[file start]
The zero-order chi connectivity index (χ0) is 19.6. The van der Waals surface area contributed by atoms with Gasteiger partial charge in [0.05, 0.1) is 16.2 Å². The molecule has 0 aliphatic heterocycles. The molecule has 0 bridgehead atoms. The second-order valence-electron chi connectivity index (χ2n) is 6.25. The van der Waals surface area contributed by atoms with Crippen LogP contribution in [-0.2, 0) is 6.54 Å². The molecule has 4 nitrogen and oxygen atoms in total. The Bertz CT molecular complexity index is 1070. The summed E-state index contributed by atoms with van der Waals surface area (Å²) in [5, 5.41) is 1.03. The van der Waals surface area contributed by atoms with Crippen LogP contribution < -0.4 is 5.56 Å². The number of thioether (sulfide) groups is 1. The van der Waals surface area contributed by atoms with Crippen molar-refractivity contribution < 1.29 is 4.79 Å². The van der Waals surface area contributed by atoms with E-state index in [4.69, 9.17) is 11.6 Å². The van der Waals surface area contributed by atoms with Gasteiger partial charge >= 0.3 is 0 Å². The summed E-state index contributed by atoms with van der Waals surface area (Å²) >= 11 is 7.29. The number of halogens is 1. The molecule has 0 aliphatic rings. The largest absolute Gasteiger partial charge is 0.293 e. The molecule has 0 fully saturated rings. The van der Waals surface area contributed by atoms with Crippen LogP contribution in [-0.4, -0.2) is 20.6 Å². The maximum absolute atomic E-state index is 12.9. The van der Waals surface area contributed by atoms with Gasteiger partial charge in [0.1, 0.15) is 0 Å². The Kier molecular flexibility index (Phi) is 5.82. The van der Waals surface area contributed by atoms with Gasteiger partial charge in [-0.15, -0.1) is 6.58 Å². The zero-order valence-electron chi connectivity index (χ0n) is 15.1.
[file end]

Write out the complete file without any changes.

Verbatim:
The zero-order chi connectivity index (χ0) is 19.6. The van der Waals surface area contributed by atoms with Gasteiger partial charge in [0.05, 0.1) is 16.2 Å². The molecule has 0 aliphatic heterocycles. The molecule has 0 bridgehead atoms. The second-order valence-electron chi connectivity index (χ2n) is 6.25. The van der Waals surface area contributed by atoms with Crippen LogP contribution in [-0.2, 0) is 6.54 Å². The molecule has 4 nitrogen and oxygen atoms in total. The Bertz CT molecular complexity index is 1070. The summed E-state index contributed by atoms with van der Waals surface area (Å²) in [5, 5.41) is 1.03. The van der Waals surface area contributed by atoms with Crippen LogP contribution < -0.4 is 5.56 Å². The number of thioether (sulfide) groups is 1. The van der Waals surface area contributed by atoms with Crippen molar-refractivity contribution < 1.29 is 4.79 Å². The van der Waals surface area contributed by atoms with E-state index in [4.69, 9.17) is 11.6 Å². The van der Waals surface area contributed by atoms with Gasteiger partial charge >= 0.3 is 0 Å². The summed E-state index contributed by atoms with van der Waals surface area (Å²) >= 11 is 7.29. The number of halogens is 1. The molecule has 0 aliphatic rings. The largest absolute Gasteiger partial charge is 0.293 e. The molecule has 0 fully saturated rings. The van der Waals surface area contributed by atoms with Crippen LogP contribution in [-0.4, -0.2) is 20.6 Å². The maximum absolute atomic E-state index is 12.9. The van der Waals surface area contributed by atoms with Gasteiger partial charge in [0.1, 0.15) is 0 Å². The Kier molecular flexibility index (Phi) is 5.82. The van der Waals surface area contributed by atoms with Gasteiger partial charge in [-0.15, -0.1) is 6.58 Å². The zero-order valence-electron chi connectivity index (χ0n) is 15.1.